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Ecuador children race llamas to save World Heritage wetland park

Alexandra Valencia, February 10, 2020 7:00PM Reuters

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Children arrive with their families for llama races at the Llanganates National Park, Ecuador on February 8, 2020. Woolly llamas, an icon of the Andean mountains in South America, become the star for a day each year when Ecuadoreans dress up their prized animals for the races. Picture: AP media_cameraChildren arrive with their families for llama races at the Llanganates National Park, Ecuador on February 8, 2020. Woolly llamas, an icon of the Andean mountains in South America, become the star for a day each year when Ecuadoreans dress up their prized animals for the races. Picture: AP

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At dawn* on a typically cold morning in Ecuador’s highlands, about 20 children prepared to show off their skills in a llama race on Saturday.

Dayana Toapanta, at just 10 years old, is one of the most experienced riders and decided to return this year after recovering from a bad fall.

“It gives me a lot of excitement and my heart says that I can win or not,” said Toapanta while decorating a llama with green ribbons in the community of Sacha, located in the Cotopaxi province south of Quito.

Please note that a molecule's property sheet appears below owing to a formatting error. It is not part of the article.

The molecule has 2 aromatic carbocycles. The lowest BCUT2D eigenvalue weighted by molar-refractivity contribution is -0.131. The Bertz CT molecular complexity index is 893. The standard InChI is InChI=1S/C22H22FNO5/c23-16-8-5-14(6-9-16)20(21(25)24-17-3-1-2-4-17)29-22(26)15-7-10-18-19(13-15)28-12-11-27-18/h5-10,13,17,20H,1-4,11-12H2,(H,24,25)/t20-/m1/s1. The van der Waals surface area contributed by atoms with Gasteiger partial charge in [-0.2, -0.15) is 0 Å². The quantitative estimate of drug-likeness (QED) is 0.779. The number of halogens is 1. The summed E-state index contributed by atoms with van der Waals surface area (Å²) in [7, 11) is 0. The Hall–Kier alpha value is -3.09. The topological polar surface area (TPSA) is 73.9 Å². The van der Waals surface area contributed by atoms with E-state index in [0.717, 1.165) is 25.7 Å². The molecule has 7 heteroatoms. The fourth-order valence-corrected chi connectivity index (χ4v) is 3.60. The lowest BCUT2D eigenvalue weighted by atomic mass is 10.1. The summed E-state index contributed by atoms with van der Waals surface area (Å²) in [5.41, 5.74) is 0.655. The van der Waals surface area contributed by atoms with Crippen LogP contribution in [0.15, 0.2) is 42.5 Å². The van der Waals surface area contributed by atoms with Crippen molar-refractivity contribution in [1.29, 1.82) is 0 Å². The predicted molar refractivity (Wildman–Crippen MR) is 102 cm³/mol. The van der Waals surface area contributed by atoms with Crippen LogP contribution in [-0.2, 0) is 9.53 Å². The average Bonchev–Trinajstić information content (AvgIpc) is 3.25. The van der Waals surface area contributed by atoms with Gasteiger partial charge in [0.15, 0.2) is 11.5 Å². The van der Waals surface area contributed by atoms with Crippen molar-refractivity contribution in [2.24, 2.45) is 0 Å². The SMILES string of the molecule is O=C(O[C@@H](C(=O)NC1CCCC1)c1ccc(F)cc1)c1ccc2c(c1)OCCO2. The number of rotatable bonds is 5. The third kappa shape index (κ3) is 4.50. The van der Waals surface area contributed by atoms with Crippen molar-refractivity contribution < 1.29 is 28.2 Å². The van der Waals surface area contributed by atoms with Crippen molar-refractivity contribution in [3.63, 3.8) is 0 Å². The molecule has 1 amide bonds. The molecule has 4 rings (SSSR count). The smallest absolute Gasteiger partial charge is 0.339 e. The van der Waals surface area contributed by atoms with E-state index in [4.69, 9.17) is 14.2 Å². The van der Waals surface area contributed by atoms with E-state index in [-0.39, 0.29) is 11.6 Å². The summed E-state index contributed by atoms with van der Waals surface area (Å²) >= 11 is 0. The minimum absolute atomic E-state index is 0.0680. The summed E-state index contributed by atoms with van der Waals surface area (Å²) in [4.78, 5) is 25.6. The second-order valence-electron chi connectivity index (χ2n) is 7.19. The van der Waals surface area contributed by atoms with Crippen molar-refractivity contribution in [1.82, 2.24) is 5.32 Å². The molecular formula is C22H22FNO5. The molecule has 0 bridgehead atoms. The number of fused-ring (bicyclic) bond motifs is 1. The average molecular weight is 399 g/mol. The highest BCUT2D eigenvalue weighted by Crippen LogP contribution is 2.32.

The race known as “Llamingada” takes place every year in Llanganates National Park, one of the most important wetlands on Earth that covers nearly 2200 sqkm. The goal of the event is to raise awareness among indigenous communities about the importance of the park’s care.

The first rays of sunlight illuminate the mountains as riders between four and 12 years old dressed in ponchos* and traditional fur and leather riding pants, known as zamarros, begin to gather at the Laguna de Anteojos, where the race will begin. Each child arrives with their llama at the lake, which has an elevation of 4000m.

media_cameraA girl waits on her llama for the start of a race. Picture: AP

The competitors have raised the animals, training them for work on farms and racing competitions.

“Jaimito makes me happy, but Pichirilo (her other llama) gives me problems because he is badly behaved,” said Toapanta, who finds time to care for her four llamas between her school work. She dreams of becoming a lawyer.

“Jaimito is my friend,” she said before winning the race.

media_cameraRiders and their llamas racing in Llanganates National Park, Ecuador on Saturday, February 8, 2020. Picture: AP

Home to about 300 lagoons and cloud forests*, the park was recognised by UNESCO in 2008 because of its importance as a habitat for waterfowl.

Ecuador’s environmental authorities promote llama breeding in the region, noting the animal does not damage the ecosystem of wetlands and paramos* like other livestock.

Llamas are also highly valued by the area’s indigenous groups as they are an important mode* of transport for those moving goods from the mountains to main roads.

“The llama has a lower environmental impact because its leg has a pad shape and so it does not affect the compaction of the land,” said Diego Bastidas, regional director of the Environment Ministry.